For those of you who recall my post about a book I had read last year that I wanted to share with everyone. That book is now available through Chapters.ca! R.L. Prendergast's "The Impact of a Single Event" was one of the better reads I enjoyed last year and I am so happy that he was able to get this listed with us. So, if you were contemplating reading this book, now you can!

  • 9: Oh Mr. King ...

    Posted by Marion Abbott, 7 years ago

    Lisey's Story - Stephen King

    Lisa is the widow of a famous novelist dealing with her grief as well as a deranged fan and the instability of her sister's mental health. I did not like it. As usual, I was in awe of King's talent and skill but I did not enjoy this book. I posted a review and was amused to find that of all the reviews posted (12 before mine) 6 LOVED IT! and the other 6 HATED IT! In the case of this particular King title, I think it's all a question of personal taste and experience.

    One fun thing I enjoyed was spotting the similarities between King and his fictional author Landon - both write while blasting music quite loudly, both were addicted to cigarettes at one time, both prefer blue jeans to khakis and both refuse to 'plot out' their books before they start writing - all things I learned about him from his "On Writing".

    • 4 people found this helpful

    8: "Now I've read my ABC's ..."

    Posted by Marion Abbott, 7 years ago

    C Is For Corpse - Sue Grafton

    Book Three in this series about Kinsey Milhoune - I LOVED the 'B Story' in this one and I laughed out loud at Kinsey's descriptions of the food she eats at a vegetarian restaurant. As I read this series, I continue to enjoy the quality of reality Grafton brings to her stories - Kinsey goes to bank, treats herself to fast food and has stains on her pants like everyone else - nice to know I'm not alone! ;)

    This provided a great change of pace as I make my way through Stephen King's Lisey's Story ...

  • Book 4- Need by Carrie Jones

    Posted by Liz, 7 years ago

    This is another one of my new teen favourites!I bought the book in a whim, which is unusual for me as I always think about them first, and I'm so glad I did!

    Devastated and depressed after the death of her stepfather, Zara White is sent by her mother to live in Maine with her grandmother, Betty. However, shortly after she arrives, her newfound friends from school tell her that the man that has been following her (and leaving trails of gold dust and then disappearing) may actually be a pixie king and that only "were" creatures can stop him. Now Zara has to figure out why this pixie king wants her so badly and why some of the local boys are disappearing......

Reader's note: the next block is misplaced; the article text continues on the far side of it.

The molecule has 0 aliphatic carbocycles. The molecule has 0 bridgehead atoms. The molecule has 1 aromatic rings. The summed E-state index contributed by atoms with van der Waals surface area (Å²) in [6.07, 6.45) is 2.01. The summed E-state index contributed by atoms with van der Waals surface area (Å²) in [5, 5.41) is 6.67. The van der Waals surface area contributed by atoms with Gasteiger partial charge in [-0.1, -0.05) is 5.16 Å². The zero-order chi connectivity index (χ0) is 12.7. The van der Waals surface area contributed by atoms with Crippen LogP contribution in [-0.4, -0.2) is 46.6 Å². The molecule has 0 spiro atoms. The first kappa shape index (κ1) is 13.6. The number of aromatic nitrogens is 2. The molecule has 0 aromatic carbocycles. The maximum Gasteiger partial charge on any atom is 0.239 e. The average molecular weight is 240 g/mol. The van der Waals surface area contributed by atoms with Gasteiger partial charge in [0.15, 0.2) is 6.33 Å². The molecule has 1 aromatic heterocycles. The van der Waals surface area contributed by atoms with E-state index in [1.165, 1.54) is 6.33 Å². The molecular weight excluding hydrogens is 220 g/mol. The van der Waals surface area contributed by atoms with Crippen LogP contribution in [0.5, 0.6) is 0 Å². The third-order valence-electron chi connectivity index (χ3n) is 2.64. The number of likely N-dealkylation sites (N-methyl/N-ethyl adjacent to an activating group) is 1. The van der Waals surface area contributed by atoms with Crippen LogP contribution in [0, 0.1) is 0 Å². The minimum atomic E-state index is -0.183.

Romance, supernatural, facing fears, and surprises along the way- you'll definitely enjoy the novel!

    • 1 person found this helpful

    6 of 50

    Posted by Amanda Augustine, 7 years ago

    6. Strange Affair - Peter Robinson
    Next in the series of Inspector Banks, weaves a story that goes straight to Banks. A women is run off the road and shot, the only thing identifying the women is the note in her back pocket that carries Alan's address and phone number. But while the murder is taking place, Alan is on his way to London after recieving a call from his estranged brother.
    This book was okay once you passed the half way mark. 3 out of 5

  • 4. Blindness - Jose Saramago

    Posted by Peachy TO, 7 years ago

    Blindness was my first encounter with Jose Saramago, and between being beaten over the head with his allegorical commentary, struggling through the lack of punctuation and quotations, and experiencing some of the most horrifying and disturbing scenes I’ve ever read, I am almost at a loss for words. I can only assume that some of the story was lost in translation, or at least I hope so, because even upon reading and re-reading page-long paragraphs, I still didn’t have a clear picture of some of the finer nuances within this daunting narrative.

    Please see my reviews section for the rest of my thoughts on this disturbing novel.

  • Book 3- Jessica's Guide to Dating on the Dark Side by Beth Fantaskey

    Posted by Liz, 7 years ago

    This is one of my new favourite teen novels!! On the first day of her senior year, Jessica meets Lucias Vladescu, a hot guy who claims he's a vampire prince and that Jessica is his long-lost betrothed Romanian princess. But Jessica doesn't believe him or her parents- how could vampires exist, right?

    So grudgingly, Lucias stays at their house pretending to be an exchange student. Of course, this seemingly dislike of Lucias slowly fades as she comes to accept the possibilty that vampires could exist and that she has feelings for him, but has Jessica lost Lucias before she even realizes what she has? Lucias now seems to be taking an interest in the head cheerleader......

    Sorry, a bit of a long post for this group (and that description probably doesn't serve it justice), but the book had me sucked in from the first sentence!

  • #2 -- The Art of Racing in the Rain by Garth Stein

    Posted by Joanna, 7 years ago

    The Art of Racing in the Rain by Garth Stein

    Enzo is an old dog who is at the end of his life, he has learnt about the world through his master Denny Swift who is a race car driver and also TV. Through TV he has learnt that in Mongolia it is believed that a dog who has led a good life will return as a man and Enzo has been preparing himself for his next life as a man and hopefully a race car driver..